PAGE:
Budapest is famous for its thermal springs and spas and outstanding thermal water resources. In the 21st century renewable energy utilization — including the use of geothermal energy — became the focus of interest. Improving the use of the different forms of geothermal energy requires the assessment of their possibilities. The potential for deep geothermal doublet systems for direct heating in Budapest was evaluated based on the temperature conditions, the depth and reconnaissance of the carbonate reservoir. NW Buda is not appropriate for thermal water exploration. SW and SE Budapest have better temperature conditions but the lithology of the reservoir is uncertain. Beneath Pest the thermal water is well exploitable. It is obvious from the map of the region that the area is promising; however, due to the hydraulic continuity of the system, reinjection is desirable. Considering the reliability of the employed data the geothermal potential map is suitable only for general orientation and guidance.
The geothermal potential map for Groundwater-sourced Heat Pump Systems (GHPS; scale = 1:40,000) was assembled by evaluating the thickness and appearance of the gravel strata and water table, complemented by the sulfate content as an aggressive component of groundwater. The original geothermal potential map series can be used for the evaluation of potential sites in Budapest. It can be concluded that the Buda side of the Danube River is almost entirely unsuitable for shallow groundwater-based heat pump installations. The only areas under consideration are Óbuda and the riverbanks. On the Pest side, there is no gravel in the central part; the largest areas close to the river and in the immediate surroundings are uncertain, with patches of suitable and possible categories. The southern and eastern area of Pest is the most prospective for GHPS installation. The potential maps only consider natural parameters; however, installation may be strongly influenced by the urbanization and the city environment.
The Institute of Environmental Management at the University of Miskolc, as a major Hungarian research entity in groundwater management, is dedicated to finding solutions to regional issues of global sustainable water resource management challenges, thus further developing its scope of groundwater management competence. WELLaHEAD is an EU-funded fundamental research program coordinated by the faculty members of the institute, covering a broad spectrum of relevant groundwater related research topics based on Northern Hungarian test sites. The research concept is described in the detailed Research Plan of the project, and after 14 project months some of intermediate results can be presented from three research modules.
The Triassic karstic aquifer is the system with the greatest potential for the utilization of thermal waters in Serbia. As an integral part of the Dinaric tectonic unit, the Triassic aquifer extends widely over the western part of the Serbian territory and is characterized by cold waters. In contrast, the same but confined type of aquifer overlain by thick Tertiary sediments in the Pannonian Basin has significant geothermal potential. The major potential for tapping geothermal flow is in the southern and southwestern parts of the Pannonian Basin (Srem) and in the adjacent areas of Mačva and Semberija in the Sava tectonic graben. In these areas the Triassic karstic aquifer has been tapped by several boreholes with depths ranging from 400 m to 2400 m. The temperature of the hottest water exceeds 75 °C, while maximal discharge is 40 l/s.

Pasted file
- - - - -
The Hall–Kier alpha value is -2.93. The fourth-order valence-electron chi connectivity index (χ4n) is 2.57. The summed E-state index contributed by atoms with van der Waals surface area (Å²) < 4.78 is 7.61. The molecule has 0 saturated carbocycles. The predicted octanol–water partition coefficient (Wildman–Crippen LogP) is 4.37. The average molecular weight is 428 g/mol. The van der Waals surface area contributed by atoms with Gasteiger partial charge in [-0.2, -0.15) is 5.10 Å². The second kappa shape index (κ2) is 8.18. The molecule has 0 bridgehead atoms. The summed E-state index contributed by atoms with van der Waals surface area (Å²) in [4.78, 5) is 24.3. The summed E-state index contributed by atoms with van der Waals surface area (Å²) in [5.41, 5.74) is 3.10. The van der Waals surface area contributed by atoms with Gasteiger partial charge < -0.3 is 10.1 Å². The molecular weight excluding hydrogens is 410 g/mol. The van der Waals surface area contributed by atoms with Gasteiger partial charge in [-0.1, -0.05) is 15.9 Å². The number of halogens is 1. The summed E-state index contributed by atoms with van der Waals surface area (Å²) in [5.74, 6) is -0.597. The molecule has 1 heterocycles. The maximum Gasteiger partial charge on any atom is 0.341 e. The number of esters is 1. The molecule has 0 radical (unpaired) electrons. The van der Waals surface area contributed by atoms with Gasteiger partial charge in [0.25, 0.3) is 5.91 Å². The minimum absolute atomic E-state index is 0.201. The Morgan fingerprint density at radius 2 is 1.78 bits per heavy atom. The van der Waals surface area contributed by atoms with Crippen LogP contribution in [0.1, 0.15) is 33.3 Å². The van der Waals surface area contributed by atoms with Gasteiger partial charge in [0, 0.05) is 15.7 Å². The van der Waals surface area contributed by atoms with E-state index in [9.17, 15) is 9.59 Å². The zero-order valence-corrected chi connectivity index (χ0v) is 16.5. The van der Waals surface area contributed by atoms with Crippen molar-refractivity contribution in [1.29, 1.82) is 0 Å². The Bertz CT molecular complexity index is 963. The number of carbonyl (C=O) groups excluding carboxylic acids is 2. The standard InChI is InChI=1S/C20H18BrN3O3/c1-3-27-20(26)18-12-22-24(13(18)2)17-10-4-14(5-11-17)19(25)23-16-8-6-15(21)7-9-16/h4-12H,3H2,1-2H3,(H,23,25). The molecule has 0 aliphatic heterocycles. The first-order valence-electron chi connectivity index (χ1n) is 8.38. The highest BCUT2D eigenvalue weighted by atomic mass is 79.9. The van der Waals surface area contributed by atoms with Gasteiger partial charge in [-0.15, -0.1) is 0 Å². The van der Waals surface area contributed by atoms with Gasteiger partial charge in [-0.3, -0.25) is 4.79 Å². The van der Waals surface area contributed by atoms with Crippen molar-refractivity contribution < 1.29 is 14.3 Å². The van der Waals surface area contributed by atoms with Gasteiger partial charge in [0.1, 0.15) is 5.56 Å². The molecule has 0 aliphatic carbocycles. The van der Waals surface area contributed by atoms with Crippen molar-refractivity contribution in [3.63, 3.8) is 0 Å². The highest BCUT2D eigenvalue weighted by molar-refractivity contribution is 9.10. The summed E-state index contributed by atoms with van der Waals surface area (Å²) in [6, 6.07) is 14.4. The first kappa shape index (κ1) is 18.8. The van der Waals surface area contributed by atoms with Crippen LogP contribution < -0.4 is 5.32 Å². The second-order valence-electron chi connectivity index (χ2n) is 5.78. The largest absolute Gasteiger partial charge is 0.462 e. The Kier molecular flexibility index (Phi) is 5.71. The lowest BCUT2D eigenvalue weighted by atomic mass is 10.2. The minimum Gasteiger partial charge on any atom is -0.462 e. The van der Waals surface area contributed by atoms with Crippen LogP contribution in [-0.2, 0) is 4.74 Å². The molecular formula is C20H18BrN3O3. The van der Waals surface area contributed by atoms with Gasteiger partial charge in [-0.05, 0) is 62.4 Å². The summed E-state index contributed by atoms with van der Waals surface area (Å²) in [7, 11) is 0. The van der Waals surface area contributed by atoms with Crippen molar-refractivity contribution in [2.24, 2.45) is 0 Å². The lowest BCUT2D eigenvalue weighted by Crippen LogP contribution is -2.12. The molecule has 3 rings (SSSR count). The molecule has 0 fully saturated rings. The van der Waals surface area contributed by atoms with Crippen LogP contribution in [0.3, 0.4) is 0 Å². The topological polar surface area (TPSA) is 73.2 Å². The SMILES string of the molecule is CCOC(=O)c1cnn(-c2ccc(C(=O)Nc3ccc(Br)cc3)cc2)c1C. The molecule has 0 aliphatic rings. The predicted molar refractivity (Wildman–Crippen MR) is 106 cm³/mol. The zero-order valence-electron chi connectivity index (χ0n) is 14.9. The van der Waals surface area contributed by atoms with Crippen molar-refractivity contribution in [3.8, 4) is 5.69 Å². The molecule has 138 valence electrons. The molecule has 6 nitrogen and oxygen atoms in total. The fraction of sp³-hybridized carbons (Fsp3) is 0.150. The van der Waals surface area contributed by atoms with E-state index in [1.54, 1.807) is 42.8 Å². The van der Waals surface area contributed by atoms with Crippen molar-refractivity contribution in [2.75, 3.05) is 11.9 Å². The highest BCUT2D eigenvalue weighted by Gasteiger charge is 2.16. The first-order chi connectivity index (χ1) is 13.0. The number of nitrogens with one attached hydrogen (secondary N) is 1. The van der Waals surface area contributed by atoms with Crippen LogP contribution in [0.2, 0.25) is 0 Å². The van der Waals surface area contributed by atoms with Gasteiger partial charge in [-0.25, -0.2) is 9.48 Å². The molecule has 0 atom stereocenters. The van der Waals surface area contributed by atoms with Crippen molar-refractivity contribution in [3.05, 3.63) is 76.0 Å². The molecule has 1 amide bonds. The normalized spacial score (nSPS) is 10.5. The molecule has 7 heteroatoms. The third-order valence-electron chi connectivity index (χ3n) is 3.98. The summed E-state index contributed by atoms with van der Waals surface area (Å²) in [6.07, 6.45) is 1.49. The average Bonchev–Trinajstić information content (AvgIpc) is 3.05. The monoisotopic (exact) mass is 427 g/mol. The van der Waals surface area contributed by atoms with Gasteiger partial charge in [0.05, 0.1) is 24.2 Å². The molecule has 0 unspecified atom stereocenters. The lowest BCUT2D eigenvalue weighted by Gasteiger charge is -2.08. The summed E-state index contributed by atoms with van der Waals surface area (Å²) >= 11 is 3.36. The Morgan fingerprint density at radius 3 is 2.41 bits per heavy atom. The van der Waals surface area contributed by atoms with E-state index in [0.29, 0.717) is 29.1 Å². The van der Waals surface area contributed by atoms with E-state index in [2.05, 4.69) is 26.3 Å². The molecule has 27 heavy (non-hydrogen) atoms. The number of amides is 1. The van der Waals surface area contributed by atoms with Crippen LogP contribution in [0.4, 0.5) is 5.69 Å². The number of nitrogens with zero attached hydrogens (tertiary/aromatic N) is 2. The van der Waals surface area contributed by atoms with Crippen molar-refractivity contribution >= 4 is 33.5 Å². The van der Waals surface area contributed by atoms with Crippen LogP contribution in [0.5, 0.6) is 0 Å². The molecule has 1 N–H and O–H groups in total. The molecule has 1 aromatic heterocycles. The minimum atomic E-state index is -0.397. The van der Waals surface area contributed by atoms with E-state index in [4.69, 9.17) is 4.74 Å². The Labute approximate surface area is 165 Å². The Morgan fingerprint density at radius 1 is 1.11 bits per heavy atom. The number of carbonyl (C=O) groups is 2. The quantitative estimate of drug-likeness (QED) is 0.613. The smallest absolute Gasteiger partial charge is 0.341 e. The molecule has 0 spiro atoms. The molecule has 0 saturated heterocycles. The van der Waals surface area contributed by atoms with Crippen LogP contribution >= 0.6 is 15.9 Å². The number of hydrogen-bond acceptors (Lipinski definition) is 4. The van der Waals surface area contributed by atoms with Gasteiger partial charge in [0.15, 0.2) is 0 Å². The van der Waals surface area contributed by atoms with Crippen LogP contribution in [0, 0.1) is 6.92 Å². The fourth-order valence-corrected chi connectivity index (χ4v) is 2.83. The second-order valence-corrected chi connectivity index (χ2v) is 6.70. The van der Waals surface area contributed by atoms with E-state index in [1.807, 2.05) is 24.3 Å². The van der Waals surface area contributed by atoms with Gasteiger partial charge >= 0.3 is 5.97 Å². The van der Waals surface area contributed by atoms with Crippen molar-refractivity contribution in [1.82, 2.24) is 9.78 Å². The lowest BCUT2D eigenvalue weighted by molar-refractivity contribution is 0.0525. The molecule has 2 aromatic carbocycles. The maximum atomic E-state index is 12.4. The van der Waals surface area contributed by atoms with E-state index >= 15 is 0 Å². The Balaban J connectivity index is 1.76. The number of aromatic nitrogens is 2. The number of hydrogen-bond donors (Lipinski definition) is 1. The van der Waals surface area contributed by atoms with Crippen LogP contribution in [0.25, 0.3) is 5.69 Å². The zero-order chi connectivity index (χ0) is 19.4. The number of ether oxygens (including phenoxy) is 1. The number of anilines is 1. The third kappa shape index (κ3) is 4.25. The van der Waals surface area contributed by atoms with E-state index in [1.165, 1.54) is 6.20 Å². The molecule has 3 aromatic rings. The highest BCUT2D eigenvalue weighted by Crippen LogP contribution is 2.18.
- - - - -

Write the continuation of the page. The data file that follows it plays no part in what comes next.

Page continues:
Although the prospect of wider utilization of geothermal energy undoubtedly exists, some Serbian national plans count on a limited contribution of geothermal energy in renewable energy sources of only 4%. This is probably due to the low level of current utilization, and the inefficient use of even some highly productive wells with a high water temperature, such as those drilled in the most prosperous Mačva region.
Lake Balaton is a large and shallow lake that is of great economic and cultural importance in landlocked Hungary. Even though the lake has been studied extensively in the last century from a large number of scientific aspects, the mineralogy of its sediments has not been fully explored. The mud at the bottom of the lake consists mostly of silt-sized grains of carbonate minerals with compositions between those of calcite (CaCO3) and dolomite CaMg (CO3)2. In order to understand the processes of carbonate precipitation and the influence of water budget fluctuations on the mineralogical character of the sediment, we used X-ray powder diffraction to analyze the changes of cell parameters of carbonate minerals in the upper half meter of the sediment. The major carbonate phase is Mg-calcite that shows a distinct reduction in cell parameters from west to east, reflecting an increase of its Mg-content, in parallel with a gradient of dissolved Mg/Ca ratio in the water. Intriguingly, dolomite, the other widespread carbonate phase in the sediment, also shows a change in cell parameters from west to east, with the deviations from values of stoichiometric dolomite being largest in the Eastern Basin of the lake. The similar pattern of cell parameter changes of Mg-calcite and dolomite suggests that ordered dolomite with slightly anomalous, Ca-rich composition also forms in the lake, probably by direct precipitation from the water. In contrast, protodolomite forms within the sediment through diagenetic processes. Based on our X-ray powder diffraction measurements, we propose a model of carbonate mineral formation and transformation in Lake Balaton. Since the Mg/Ca ratio of the water appears to be the major factor in controlling the compositions of carbonate minerals, and this ratio in turn is governed by the amount of water supply, the properties of the precipitating carbonate minerals are affected by the actual level of the lake water.